© The Financial Times Ltd 2014 FT and 'Financial Times' are trademarks of The Financial Times Ltd.
There have been a lot of US public works projects that don’t go anywhere lately. First, Alaska had the “bridge to nowhere”, a $400m, widely ridiculed development that would have connected the town of Ketchikan with an island that was home to only 50 people. Heartily endorsed by Sarah Palin, Alaska’s former governor, it was eventually dropped amid great embarrassment.
More recently, Alaska unveiled plans for the “runway to nowhere” – a $64m runway on a tiny island six miles across the sea from the nearest village. And now California is preparing for what could be the daddy of them all, a $68bn high-speed rail link assailed as the “train to nowhere”.
High-speed rail has many supporters, both in the White House and among California Democrats and will eventually, it is hoped, connect San Francisco with Los Angeles, generating jobs with the kind of vast infrastructure commitment that helped drag America out of the Depression in the 1930s.
But when the Obama administration gave $3.3bn of stimulus money to the project in 2008, it stipulated that the first phase of the development take place in the California’s Central Valley region. So rather than Los Angeles and San Diego, or San Francisco and Sacramento, the first stretch of high-speed rail track laid in the US will connect the mighty metropolises of Bakersfield and Fresno. It would be like laying high-speed tracks in the UK but connecting Slough and Basingstoke.
This is not to underplay the charms of either Californian city. Fresno, which is known mainly for its raisins, actually shares many characteristics with Slough, which inspired Sir John Betjeman to write a poem imploring bombs to fall on it. The city has become a punchline in Hollywood movies and in a 2009 study of America’s dumbest cities by the Daily Beast website, Fresno came dead last. When, in 1986, CBS television producers were looking for a town to base a satire modelled on dramas such as Dynasty and Dallas, they chose Fresno (rather than oil, the mini-series’ warring families were vying for raisin crops).
A high-speed rail link might be just the thing to change its image. Or, then again, maybe not.
Romney’s false note
It’s been a tough week for Mitt Romney. In the spotlight about his tenure running Bain Capital and its record of outsourcing US jobs to other countries, he tried a counter offensive with a string of prime time news interviews.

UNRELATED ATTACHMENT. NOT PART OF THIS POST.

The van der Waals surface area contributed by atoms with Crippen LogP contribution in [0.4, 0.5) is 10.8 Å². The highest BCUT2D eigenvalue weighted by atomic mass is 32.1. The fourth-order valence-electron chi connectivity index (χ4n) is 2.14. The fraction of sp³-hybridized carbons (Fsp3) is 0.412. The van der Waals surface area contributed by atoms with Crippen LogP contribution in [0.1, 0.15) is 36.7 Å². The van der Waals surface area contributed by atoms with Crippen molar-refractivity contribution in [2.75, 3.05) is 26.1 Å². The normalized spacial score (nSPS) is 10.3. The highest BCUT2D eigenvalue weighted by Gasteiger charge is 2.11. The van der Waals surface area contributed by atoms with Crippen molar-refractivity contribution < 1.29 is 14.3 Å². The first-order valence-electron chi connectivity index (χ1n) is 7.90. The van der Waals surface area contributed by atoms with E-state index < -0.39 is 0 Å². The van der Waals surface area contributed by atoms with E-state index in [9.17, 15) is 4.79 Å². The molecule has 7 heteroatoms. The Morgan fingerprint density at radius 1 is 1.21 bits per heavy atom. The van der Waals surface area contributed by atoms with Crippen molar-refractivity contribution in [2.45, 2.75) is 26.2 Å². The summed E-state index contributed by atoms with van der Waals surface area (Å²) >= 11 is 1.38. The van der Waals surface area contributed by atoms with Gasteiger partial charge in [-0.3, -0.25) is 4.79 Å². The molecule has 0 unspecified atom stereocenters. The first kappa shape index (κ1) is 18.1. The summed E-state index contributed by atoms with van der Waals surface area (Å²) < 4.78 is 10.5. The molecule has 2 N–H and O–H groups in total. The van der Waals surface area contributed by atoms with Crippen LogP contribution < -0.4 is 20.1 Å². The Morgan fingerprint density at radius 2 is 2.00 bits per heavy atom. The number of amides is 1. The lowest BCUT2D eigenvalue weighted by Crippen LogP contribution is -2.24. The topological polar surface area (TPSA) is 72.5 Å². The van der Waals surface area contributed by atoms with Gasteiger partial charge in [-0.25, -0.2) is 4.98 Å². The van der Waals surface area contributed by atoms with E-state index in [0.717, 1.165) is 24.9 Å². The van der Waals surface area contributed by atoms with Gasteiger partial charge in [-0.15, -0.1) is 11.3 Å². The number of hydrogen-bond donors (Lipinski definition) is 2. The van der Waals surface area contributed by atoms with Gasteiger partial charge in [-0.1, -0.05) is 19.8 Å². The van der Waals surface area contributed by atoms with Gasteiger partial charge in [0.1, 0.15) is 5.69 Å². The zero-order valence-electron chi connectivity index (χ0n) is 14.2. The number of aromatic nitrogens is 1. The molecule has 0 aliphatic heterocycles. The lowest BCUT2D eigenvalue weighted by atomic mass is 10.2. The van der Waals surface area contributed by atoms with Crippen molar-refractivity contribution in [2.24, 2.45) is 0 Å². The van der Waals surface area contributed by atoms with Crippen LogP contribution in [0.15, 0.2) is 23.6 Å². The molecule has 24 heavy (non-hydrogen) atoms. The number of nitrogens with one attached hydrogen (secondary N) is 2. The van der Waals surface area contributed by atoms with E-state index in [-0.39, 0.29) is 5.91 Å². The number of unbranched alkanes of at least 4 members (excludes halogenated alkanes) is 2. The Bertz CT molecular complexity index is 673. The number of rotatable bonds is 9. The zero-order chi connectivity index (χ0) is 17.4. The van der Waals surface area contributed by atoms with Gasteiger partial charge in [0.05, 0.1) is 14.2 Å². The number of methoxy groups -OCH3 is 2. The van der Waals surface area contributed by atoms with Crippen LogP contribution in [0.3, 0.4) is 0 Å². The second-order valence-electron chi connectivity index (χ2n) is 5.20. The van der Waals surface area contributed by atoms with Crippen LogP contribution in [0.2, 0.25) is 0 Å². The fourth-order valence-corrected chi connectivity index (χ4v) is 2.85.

They did little to stem a tide of negative headlines and were followed by the launch of a new campaign advertisement lampooning Barack Obama’s rendition of Al Green’s Let’s Stay Together. The only problem for the Romney campaign, which hoped the advertisement would turn into a viral internet sensation, is that it did not have the necessary clearance from BMG, the company that holds the rights to the song. After making a copyright claim to YouTube, the advert was pulled from the internet.
To make matters worse for the GOP candidate, the Obama campaign’s latest advertisement featuring Mr Romney attempting to sing “America the Beautiful” is still on YouTube.
How long will it be before Simon Cowell is brought in to adjudicate?
The Facebook IPO may not have been the runaway success that Mark Zuckerberg may have wanted but that has not stopped the hoodie-wearing boy genius from moving on with his life.
First, he married his long-term girlfriend the day after the IPO. Now, news emerges that he has refinanced the mortgage on his $5.95m Palo Alto house. After presumably combing price comparison websites and visiting the manager of his high street bank, Mr Zuckerberg found a 30-year adjustable rate loan starting at 1.05 per cent. Not a bad deal, if you can get it. Never mind that Mr Zuckerberg, who has a fortune valued at more than $15bn, probably has enough change down the back of his sofa to buy the house outright.
Mortgage interest is tax deductible, which means he can use his payments to offset only an extremely small part of the whopping tax bill he will incur over the sale of his Facebook shares. Facebook investors who lost their shirts on the company’s disastrous first days of trading will no doubt be thrilled.
Copyright The Financial Times Limited 2014. You may share using our article tools.
Please don't cut articles from FT.com and redistribute by email or post to the web.